Wednesday, August 10, 2011

Capitalism at the Guillotine

From CounterPunch:

History shows it does not matter whether an economic system is based upon feudalism or capitalism or socialism, or any ism. When it fails to accommodate the masses, the masses force change. Is capitalism the answer to, or the cause of, economic failure today? Stalwarts of capitalism like the United States, the UK, Italy, Spain, France, and Portugal have already had their turn at providing the answers and more questions than answers have now arisen. Are the tenets of capitalism, i.e., private property, competition, market-based, economic freedom, consumer sovereignty, and laissez faire today’s equivalent of the Ancien Régime circa 18th century? The answer is: There are ominous signs the masses are once again seeking change; after all, the president of the United States was recently elected on an amorphous promise of “change.” People are searching for it, and the operative question is: Why, if not for a failed economic system?

There should be little doubt that the 2008 financial meltdown influenced voters to vote for change in November 2008. The citizenry witnessed, live on the news and on Wall Street and in home ownership, the withering of capitalism, and as of today, every American knows the name Goldman Sachs, the catchword for failed policies for the republic at large but the savior of the aristocratic few. The question remains: Are the masses taking to the streets and where and why and how does capitalism play a role?


Every economic cycle has a beat or a rhythm unique to the times, but none has had such pervasiveness across the capitalistic world as the current one; no it is not a depression in the classical sense, but it may be a depression for more people on an absolute basis, and possibly on a relative basis, anecdotally speaking, than ever before, time will tell. What is certain, however, is a palpable tension is spreading across the lands, an undercurrent coming to surface sparked by global capitalism, providing a pathway for the invisible hand to find the cheapest labor in the least amount of time, a process undermining the very basis of a fluid, functioning capitalistic structure, a strong middle class. Thus, upsetting a time-honored formula for successful capitalism by reverting to the timeworn and dissipated economy of the 18th century Ancien Régime when “let them eat cake” literally had a perversely jovial meaning and a harsh means of enforcement, until the authorities pushed and they, the masses, pushed back.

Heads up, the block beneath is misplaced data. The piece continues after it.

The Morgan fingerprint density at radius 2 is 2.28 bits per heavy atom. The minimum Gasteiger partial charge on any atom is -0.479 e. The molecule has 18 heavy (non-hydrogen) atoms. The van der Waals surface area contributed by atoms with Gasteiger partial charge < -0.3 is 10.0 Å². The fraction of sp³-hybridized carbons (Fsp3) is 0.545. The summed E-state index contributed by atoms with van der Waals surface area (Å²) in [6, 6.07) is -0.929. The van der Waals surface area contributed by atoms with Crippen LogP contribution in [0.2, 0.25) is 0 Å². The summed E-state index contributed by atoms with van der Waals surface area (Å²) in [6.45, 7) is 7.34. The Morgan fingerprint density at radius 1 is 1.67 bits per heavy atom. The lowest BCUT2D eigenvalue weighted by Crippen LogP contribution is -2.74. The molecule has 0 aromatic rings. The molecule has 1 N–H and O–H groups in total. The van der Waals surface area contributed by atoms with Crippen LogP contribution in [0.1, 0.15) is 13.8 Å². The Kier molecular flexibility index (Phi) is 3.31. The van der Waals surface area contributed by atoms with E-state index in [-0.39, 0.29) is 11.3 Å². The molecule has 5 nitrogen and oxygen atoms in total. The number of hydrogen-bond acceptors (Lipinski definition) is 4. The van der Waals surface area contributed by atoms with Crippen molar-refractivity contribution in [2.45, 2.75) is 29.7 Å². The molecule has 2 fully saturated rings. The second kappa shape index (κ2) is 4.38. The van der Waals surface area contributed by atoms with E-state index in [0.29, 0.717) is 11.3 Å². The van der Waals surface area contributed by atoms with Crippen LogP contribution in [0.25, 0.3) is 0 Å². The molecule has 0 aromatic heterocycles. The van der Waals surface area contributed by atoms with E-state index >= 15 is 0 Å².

More here.

Yeah, I'm really starting to feel this now.

The last couple of days the left-leaning sites I usually visit have been totally awash with an overwhelming sense of anguish over the recent performance of liberals' one-time champion President Obama in the debt ceiling debate debacle: the left, or at least the left-leaning people who write on the internet, are starting to wake up, starting to understand that the Democrats are just as much on the take as the ostensible enemy, the Republicans. That is, liberals are beginning to realize that they're on their own.

The Tea Party people, misguided as they are, have already figured this out. Of course, the GOP, seeking to harness such grass-roots emotion for their own benefit, has gone to extraordinary lengths to ride herd over this band of ignorant, race-resenting rabble, with some success, but it cannot be denied that Tea Party passion and anger is righteous and true: these rank-and-file American citizens are hurting, too, and are, by and large, excluded from from any real say in government dealings, too.

It is now crystal clear to large segments of the population, on both the left and the right, that the government manages the economy such that the people do not matter. Disgust and rage are in the air. The only real question is what form it will eventually take when it hits the streets for real.

Will it be a left-wing movement of peace and inclusion that seeks to affirm the dignity of every individual? Or will it be a right-wing movement of hate and division that seeks to destroy minorities branded as scapegoats by demagogues?

I think revolution is on the horizon. It could be beautiful.
Or it could be ugly.